Our vision is to create a network of Pakistanis united in Christ, focused on better quality of life, fellowship and religious freedom for Christians in Pakistan and the UK.
A rally movement calling for justice for a young woman and her mother who fled a blasphemy allegation in Pakistan is gaining momentum. Peace activists
of all faiths are uniting in solidarity behind her appeal for asylum in Canada and will be holding a rally supporting protection for the vulnerable
young woman who narrowly evaded detainment in Thailand's brutal Immigration Detention Centre, only to be re-persecuted when an official from the Pakistani
Embassy in Thailand trapped her in a disused apartment in what we believe was an attempt to commit a sexual assault. An audio recording of the incident
can be heard (here)
This mirrors an incident by a Pakistani official from their immigration department based at Islamabad airport, read Dawn article (click here)
Embassy officials however are yet to remove Maherwar's assailant from his post and refuse to interview Maherwar outside of their premises despite an offer of neutral territory via the UNHCR. The embassy have stated the interview is a necessary part of the investigative process but their caveat requires an interview within the embassy compound, which is a terrifying prospect. Their stubborn disregard of her legitimate concerns may lead to the perpetrator escaping justice. Read the full story (click here).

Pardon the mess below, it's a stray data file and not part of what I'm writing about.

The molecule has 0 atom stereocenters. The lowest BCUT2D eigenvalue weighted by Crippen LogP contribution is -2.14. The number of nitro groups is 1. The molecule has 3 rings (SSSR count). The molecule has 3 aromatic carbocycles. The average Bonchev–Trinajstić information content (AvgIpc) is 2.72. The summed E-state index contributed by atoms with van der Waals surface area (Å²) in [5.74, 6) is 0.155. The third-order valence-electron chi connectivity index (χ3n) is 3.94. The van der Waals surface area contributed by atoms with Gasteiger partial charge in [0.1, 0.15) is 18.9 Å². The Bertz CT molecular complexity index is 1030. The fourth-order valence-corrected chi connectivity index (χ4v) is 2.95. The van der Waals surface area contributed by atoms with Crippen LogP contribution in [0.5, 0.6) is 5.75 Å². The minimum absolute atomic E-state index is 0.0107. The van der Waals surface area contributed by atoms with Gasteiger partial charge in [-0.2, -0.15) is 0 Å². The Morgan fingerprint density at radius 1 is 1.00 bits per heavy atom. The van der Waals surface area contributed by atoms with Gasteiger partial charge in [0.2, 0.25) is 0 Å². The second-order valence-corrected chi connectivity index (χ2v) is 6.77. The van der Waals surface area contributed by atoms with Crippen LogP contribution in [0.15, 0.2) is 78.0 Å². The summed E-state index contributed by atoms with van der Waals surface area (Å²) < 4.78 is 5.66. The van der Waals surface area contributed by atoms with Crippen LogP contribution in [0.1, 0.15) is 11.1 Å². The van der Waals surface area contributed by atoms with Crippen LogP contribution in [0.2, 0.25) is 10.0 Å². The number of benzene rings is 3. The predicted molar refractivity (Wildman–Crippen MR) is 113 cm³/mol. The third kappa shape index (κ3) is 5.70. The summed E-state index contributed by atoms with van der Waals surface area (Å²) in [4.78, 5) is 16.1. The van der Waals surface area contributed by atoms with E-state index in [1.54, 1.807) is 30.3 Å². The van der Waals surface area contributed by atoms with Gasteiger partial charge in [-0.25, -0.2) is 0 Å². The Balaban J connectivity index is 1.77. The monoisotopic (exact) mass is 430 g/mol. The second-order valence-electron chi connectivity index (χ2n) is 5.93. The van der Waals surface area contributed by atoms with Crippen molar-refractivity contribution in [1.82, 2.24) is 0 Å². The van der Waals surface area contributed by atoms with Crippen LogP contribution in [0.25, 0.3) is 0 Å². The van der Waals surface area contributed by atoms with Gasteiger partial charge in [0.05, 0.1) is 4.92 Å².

Details for the rally are as follows:
Event: Stand Up for Maherwar Ishaq!
Date: September 30th
Time: 1:30 pm – 3:30 pm
Location: By the steps of the Legislature Building, Edmonton, Alberta. The impetus for this event intertwines several facts that converge with what has happened to this one young woman.
Organiser and BPCA volunteer Keri-Lynn Gibbs, said:
"Interest about the plight of Maherwar Ishaq is growing Canada and concerned Canadians have decided to have rally on September 30th to raise awareness about the sexual harassment Maherwar has suffered, the abuses against Pakistani Christians in Bangkok and the persecution that caused them to flee their homeland."
Mr. Wilson Chowdhry of the British Pakistani Christian Association has been invited to speak at the event and will be joining the campaigners.